In a speech in which he maintained that a ‘Brexit’ would be the equivalent of “economic suicide”, the Deputy Prime Minister attempted to challenge a few common misconceptions about the EU and the UK’s membership of it.
A Eurocrat superstate?
The EU is often accused of being a sprawling and unaccountable bureaucracy. However, according to Nick Clegg, “the [European] Commission is smaller than Birmingham City Council”.
This is not a straightforward comparison. As support for Mr Clegg’s claim, the Cabinet Office directed us towards the European Commission’s workforce figures. In 2012, it employed around 32,700 people. Meanwhile, Birmingham City Council (according to its most recent budget) shows a staff headcount of around 41,500 for the same year.
However, this number includes school staff. Birmingham City Council told us that the “vast majority” of them are not employed by the council. Instead, it provided us with an alternative figure of just over 15,000 Full Time Equivalent staff for 2012.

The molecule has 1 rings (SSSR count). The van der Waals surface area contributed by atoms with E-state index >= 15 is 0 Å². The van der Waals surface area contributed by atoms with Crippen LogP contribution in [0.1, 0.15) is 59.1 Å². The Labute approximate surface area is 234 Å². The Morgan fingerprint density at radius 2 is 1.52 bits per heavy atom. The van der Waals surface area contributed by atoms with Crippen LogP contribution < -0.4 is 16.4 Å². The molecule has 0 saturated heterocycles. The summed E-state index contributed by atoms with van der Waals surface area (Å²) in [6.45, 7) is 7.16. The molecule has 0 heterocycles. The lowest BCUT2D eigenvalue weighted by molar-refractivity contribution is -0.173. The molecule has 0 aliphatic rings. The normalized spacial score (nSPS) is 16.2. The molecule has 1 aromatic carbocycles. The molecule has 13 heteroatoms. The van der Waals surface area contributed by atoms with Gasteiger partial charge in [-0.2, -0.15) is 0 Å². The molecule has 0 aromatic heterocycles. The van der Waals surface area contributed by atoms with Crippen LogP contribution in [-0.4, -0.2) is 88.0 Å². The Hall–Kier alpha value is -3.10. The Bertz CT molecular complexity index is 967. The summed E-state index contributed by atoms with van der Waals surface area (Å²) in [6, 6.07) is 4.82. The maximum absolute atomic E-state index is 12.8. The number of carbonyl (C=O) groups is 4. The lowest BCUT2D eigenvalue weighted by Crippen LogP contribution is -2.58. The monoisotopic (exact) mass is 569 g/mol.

The legitimacy of the comparison therefore depends on which count you apply.
In response to the claim that the UK pays more than its fair share towards the EU budget, Mr Clegg said that our contribution to the EU budget was the equivalent to “what we spend on the NHS every two to three weeks”.
In 2011/12 (the basis of the comparison), the UK’s net contribution to the EU was €5.6 billion or approximately £4.7 billion. Meanwhile, the NHS’s current expenditure (2012/13) is £117 billion. This means that every fortnight we spend £4.5 billion on the NHS, and every three weeks we spend £6.7 billion.
The Deputy PM protested that the UK’s departure from the EU would prove disastrous for the economy. By way of evidence, he cited the fact that ”three million British jobs are linked to the single market”.
We’ve previously expressed concern over the (often recycled) claim that the UK might lose three million jobs if we pulled out of the EU. It’s a statistic that Mr Clegg has used on several occasions. However, in this speech he was more careful in his phrasing.
It’s reasonable for Mr Clegg and the Liberal Democrats to suggest that three million jobs are “linked” to our membership of the single market. However, there’s little evidence to support the idea that these jobs would not exist if the UK weren’t a member of the EU. It’s encouraging to see the correct version of the claim in circulation, but we’ll be keeping an eye on this one.
If you’re interested in the origins of the figure, you can read our factcheck here.